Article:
Is Disodium Laureth Sulfosuccinate dangerous? Is it something you should avoid as much possible? Not necessarily. Is it something you don’t need to worry about in the least? On that front, there are a few things you will want to keep in mind.
Explaining Disodium Laureth Sulfosuccinate
One of the great challenges to trying to be a smart shopper is to remain consistently educated on the ingredients that make up the foods you eat, the shampoos you use, the soaps you buy, and so forth. There are a number of ingredients that you are going to want to avoid as much as possible, particularly if you are eager to embrace a more organic lifestyle.
One of the things to remember is that just because an ingredient sounds questionable, this doesn’t mean that is actually the case. Disodium Laureth Sulfosuccinate is a good example of what we are talking about. You can find it listed in a bunch of different shampoos, including the ones that promise to be organic. It also bears a certain resemblance to Sodium Lauryl Sulfate.
What you want to remember is that DLS is not the same as SLS. In fact, it is not similar to any of the sulfate surfactants that you are going to come across. This is a larger molecule than the sulfate surfactants that you’re thinking of, and so you don’t have to worry this element penetrating your skin.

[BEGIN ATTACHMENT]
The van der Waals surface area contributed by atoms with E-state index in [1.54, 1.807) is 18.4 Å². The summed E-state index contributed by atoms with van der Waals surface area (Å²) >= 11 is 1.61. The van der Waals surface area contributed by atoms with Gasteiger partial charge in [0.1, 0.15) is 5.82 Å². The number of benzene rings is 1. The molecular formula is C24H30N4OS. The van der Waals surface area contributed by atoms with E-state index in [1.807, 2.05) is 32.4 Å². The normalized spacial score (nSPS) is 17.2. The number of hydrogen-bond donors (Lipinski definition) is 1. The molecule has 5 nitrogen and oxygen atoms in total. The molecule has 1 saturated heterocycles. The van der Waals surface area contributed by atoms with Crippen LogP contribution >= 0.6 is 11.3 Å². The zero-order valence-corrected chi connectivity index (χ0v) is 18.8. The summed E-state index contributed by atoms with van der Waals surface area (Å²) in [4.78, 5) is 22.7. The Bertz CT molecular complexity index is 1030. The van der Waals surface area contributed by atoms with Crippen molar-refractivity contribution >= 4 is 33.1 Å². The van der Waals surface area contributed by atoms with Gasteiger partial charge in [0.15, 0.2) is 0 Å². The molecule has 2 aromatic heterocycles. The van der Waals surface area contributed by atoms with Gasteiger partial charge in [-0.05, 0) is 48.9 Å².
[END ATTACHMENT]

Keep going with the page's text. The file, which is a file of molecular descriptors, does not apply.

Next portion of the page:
DLS represents the foaming agent that makes up most of the shampoos that we use. Is it going to cause actual harm to your health? There is virtually nothing in the way of actual tangible evidence to suggest that. Does this mean you don’t have to worry about DLS at all? Well, it can still function as an irritant.
In other words, Disodium Laureth Sulfosuccinate can cause minor irritations. It can also contribute to yur hair losing some of its natural oils over time. In other words, we are talking about things that you are definitely going to want to take seriously. By the same token, we aren’t talking about something that can compromise your health in some form or fashion.
Why Should We Be Concerned About Shampoos or Cleansers?
Putting chemicals on your skin or scalp may actually be worse than eating them. When you eat something, the enzymes in your saliva and stomach help to break it down and flush it out of your body. However, when you put substances on your skin, they may be absorbed directly into your bloodstream without being modified by the digestion process.
These can bio accumulate in your tissues and over time, affect your health at some point. Many of the same poisons that pollute the environment are also lurking in the jars and bottles that line your bathroom shelves. We can be at risk from products we have always assumed are safe (Mercola.com, 2010, July 13).